• Xenon arc lamps (automotive headlights, camera flashes)

UV Blocking Contact Lenses May Reduce Solar Reflections 

Solar UV light reflections are a consideration that you may not realize could be affecting your vision.

The following chart was compiled by author David H. Sliney with the Laser-Microwave Division, U.S. Army Environmental Hygiene Agency, Edgewood Arsenal, Maryland.

From the study titled ‘Physical factors in cataractogenesis: ambient ultraviolet radiation and temperature’ published in Investigative Ophthalmology and Visual Science, this chart ‘How Surfaces Reflect UV Radiation’ is a small example of the amount of UV light you may be exposed to daily.

“Ground resistance is the most critical determinant of ocular exposure to UVB radiation. Here are UVB reflective percentages for horizontal surfaces at “high noon” on a sunny day.”

  • Fresh snow 88%
  • Dirty snow 59%
  • Sea foam (surf) 25%-30%
  • House paint (white, metal oxide) 22%
  • Dry sand 15%-18%
  • Concrete pavement 8%-12%
  • Wet sand 7%
  • Black asphalt 4%-9%
  • Soil 4%-6%
  • Lawn grass (winter) 3%-5%
  • Lawn grass (summer) 2%-5%

Developing contact lenses capable of protecting against these unexpected solar UV light reflections when sunglasses may not be in use could be one a consideration in preventing AMD.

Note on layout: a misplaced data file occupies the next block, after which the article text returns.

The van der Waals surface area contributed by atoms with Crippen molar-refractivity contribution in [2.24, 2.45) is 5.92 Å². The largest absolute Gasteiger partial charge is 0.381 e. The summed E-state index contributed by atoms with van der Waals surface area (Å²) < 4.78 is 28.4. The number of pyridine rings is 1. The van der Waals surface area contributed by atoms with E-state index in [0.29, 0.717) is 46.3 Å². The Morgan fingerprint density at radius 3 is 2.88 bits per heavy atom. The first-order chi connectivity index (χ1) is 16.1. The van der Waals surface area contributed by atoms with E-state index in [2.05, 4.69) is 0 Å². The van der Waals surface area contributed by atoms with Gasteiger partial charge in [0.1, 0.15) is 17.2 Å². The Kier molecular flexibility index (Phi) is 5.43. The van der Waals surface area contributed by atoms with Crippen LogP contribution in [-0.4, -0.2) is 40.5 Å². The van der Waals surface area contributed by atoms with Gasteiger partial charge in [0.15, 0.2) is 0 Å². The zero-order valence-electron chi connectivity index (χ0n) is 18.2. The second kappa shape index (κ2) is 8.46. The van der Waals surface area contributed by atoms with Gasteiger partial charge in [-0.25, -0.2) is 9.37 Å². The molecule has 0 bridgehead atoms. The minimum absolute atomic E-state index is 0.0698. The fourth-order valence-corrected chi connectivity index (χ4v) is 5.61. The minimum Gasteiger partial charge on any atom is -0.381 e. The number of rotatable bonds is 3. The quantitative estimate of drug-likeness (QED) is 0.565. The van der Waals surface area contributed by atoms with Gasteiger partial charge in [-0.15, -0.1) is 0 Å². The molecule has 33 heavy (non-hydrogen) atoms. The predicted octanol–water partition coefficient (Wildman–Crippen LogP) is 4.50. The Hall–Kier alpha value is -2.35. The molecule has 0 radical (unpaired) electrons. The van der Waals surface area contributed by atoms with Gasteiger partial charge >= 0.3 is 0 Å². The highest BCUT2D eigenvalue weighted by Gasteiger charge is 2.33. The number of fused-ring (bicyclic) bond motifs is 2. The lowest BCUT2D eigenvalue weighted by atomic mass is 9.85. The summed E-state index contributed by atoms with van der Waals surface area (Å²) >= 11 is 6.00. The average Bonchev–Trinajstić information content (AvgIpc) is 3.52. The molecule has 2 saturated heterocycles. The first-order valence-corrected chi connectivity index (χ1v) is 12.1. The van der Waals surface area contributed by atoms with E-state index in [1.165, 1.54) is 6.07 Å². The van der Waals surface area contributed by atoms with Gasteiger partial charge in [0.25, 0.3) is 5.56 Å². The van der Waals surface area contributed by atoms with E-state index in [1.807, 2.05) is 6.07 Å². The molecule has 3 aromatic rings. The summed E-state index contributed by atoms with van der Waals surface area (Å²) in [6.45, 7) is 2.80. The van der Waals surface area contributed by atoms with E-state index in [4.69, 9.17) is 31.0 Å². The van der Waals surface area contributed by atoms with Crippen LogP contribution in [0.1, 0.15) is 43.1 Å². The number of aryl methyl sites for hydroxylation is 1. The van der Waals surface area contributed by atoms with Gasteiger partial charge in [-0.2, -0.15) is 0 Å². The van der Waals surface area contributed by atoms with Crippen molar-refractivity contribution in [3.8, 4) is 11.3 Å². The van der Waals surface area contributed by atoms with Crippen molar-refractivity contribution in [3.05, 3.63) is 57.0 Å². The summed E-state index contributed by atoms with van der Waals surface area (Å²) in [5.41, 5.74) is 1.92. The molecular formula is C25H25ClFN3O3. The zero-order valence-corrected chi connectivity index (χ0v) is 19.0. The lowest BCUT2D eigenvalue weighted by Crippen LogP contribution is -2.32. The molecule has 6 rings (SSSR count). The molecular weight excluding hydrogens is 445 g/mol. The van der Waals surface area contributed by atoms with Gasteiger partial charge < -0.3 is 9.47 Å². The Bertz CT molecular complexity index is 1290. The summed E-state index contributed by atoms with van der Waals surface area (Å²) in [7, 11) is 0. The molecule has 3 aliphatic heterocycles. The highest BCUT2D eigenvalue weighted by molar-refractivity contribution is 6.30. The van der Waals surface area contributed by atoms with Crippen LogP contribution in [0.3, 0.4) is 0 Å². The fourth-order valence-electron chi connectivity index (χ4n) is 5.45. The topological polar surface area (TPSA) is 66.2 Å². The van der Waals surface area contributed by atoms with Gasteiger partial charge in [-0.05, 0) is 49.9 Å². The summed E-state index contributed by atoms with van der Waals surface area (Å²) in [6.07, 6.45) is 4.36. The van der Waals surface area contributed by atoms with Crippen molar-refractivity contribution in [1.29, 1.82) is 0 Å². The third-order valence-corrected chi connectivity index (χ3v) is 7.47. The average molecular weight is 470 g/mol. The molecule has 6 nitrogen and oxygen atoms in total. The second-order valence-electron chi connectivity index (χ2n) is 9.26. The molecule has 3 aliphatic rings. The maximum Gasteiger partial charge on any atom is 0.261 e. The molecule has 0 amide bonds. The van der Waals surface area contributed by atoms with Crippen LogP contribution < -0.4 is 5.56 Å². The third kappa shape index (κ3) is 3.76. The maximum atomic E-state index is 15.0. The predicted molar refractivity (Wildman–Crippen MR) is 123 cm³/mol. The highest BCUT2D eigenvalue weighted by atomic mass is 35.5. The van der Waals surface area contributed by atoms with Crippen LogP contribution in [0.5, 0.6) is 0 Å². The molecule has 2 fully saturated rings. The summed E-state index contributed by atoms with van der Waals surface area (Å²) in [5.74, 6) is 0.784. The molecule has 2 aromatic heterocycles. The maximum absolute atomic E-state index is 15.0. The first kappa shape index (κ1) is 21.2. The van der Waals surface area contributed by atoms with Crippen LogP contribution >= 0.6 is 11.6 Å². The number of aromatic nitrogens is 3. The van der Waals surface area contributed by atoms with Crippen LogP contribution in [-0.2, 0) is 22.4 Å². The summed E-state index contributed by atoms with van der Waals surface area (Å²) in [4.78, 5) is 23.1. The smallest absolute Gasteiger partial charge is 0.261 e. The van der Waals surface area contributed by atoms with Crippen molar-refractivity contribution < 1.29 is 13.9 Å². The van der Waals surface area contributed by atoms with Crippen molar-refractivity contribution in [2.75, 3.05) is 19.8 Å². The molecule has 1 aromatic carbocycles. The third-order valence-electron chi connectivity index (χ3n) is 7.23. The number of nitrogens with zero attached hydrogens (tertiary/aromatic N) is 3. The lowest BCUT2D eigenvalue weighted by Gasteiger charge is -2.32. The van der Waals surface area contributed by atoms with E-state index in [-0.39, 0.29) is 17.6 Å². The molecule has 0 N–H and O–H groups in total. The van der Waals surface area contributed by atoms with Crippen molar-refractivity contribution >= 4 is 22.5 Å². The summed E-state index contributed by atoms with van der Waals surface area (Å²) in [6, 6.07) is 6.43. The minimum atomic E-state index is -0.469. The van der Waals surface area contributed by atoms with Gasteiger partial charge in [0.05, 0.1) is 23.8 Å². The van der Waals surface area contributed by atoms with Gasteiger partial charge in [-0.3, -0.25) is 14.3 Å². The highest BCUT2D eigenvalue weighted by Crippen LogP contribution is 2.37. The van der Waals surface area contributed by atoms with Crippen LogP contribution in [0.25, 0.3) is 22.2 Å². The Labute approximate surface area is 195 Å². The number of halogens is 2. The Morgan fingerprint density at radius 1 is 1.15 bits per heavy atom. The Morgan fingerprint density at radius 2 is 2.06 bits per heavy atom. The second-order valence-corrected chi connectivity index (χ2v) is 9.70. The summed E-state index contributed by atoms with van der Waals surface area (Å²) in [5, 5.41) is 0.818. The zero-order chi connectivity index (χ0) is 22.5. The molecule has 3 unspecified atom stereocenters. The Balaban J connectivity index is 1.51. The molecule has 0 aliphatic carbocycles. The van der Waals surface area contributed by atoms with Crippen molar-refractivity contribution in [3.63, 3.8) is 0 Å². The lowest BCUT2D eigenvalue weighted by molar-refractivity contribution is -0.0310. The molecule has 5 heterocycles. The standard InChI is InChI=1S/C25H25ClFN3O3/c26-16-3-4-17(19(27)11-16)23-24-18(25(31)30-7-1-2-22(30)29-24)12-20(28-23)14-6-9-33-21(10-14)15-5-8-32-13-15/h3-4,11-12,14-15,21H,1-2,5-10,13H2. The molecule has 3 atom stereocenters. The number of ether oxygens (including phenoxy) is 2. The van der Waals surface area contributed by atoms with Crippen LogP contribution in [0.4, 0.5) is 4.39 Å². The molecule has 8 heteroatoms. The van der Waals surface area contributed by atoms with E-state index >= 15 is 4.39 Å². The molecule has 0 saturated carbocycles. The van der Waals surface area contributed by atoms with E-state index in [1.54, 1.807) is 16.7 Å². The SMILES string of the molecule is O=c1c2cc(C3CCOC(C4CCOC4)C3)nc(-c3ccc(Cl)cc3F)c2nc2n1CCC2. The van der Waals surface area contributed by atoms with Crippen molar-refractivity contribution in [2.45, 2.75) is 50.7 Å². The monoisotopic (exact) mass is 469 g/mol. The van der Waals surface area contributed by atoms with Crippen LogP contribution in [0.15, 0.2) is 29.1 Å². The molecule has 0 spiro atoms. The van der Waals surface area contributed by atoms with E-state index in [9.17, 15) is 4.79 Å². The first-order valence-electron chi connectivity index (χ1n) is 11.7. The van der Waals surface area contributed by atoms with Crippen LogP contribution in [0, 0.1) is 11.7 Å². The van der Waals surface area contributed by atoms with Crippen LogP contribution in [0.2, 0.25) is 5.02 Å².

UV Blocking Contact Lens Study

The initial research of UV blocking contact lenses emerged in 2012 as presented at the British Contact Lens Association Clinical Conference. Study lead-author Professor James Wolffsohn, Deputy Executive Dean for Life and Health Sciences at Aston University in Birmingham commented,

“Researchers have speculated that chronic UV light exposure may contribute to aging processes in the eye, This preliminary data suggests that wearing UV-blocking contact lenses could play a contributory role in maintaining the eye’s macular pigment density which, in turn, may play a role in helping to delay the development of macular degeneration.”

Johnson & Johnson Medical, The Vision Care Institute cites these study based facts in a key points report,

  • A large body of evidence supports the benefit of wearing UV-blocking contact lenses to prevent detrimental ocular damage associated with UV exposure.
  • When UV-blocking contact lenses are worn the peripheral light focussing effect is significantly reduced, suggesting that the risk of eye diseases such as pterygium and cortical cataracts may be reduced.